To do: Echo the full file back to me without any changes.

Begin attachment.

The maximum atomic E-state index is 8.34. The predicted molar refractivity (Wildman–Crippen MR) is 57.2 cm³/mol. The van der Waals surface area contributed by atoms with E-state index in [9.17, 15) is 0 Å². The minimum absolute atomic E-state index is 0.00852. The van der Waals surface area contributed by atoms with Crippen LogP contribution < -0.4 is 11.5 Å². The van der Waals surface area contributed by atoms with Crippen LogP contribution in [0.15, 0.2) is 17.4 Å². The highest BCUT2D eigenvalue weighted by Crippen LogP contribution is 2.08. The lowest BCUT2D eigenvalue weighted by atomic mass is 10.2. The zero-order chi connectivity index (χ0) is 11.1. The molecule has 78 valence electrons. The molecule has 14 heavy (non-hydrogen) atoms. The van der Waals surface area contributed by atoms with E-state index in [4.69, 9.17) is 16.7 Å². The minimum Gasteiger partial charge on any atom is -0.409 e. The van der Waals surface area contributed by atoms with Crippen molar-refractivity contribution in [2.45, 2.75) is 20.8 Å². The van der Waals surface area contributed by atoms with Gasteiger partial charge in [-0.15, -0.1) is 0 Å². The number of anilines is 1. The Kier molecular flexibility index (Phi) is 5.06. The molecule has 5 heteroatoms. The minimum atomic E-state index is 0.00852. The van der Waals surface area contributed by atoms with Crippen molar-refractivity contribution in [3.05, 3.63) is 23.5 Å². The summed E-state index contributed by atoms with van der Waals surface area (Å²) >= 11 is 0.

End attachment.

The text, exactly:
The maximum atomic E-state index is 8.34. The predicted molar refractivity (Wildman–Crippen MR) is 57.2 cm³/mol. The van der Waals surface area contributed by atoms with E-state index in [9.17, 15) is 0 Å². The minimum absolute atomic E-state index is 0.00852. The van der Waals surface area contributed by atoms with Crippen LogP contribution < -0.4 is 11.5 Å². The van der Waals surface area contributed by atoms with Crippen LogP contribution in [0.15, 0.2) is 17.4 Å². The highest BCUT2D eigenvalue weighted by Crippen LogP contribution is 2.08. The lowest BCUT2D eigenvalue weighted by atomic mass is 10.2. The zero-order chi connectivity index (χ0) is 11.1. The molecule has 78 valence electrons. The molecule has 14 heavy (non-hydrogen) atoms. The van der Waals surface area contributed by atoms with E-state index in [4.69, 9.17) is 16.7 Å². The minimum Gasteiger partial charge on any atom is -0.409 e. The van der Waals surface area contributed by atoms with Crippen molar-refractivity contribution in [2.45, 2.75) is 20.8 Å². The van der Waals surface area contributed by atoms with Gasteiger partial charge in [-0.15, -0.1) is 0 Å². The number of anilines is 1. The Kier molecular flexibility index (Phi) is 5.06. The molecule has 5 heteroatoms. The minimum atomic E-state index is 0.00852. The van der Waals surface area contributed by atoms with Crippen molar-refractivity contribution in [3.05, 3.63) is 23.5 Å². The summed E-state index contributed by atoms with van der Waals surface area (Å²) >= 11 is 0.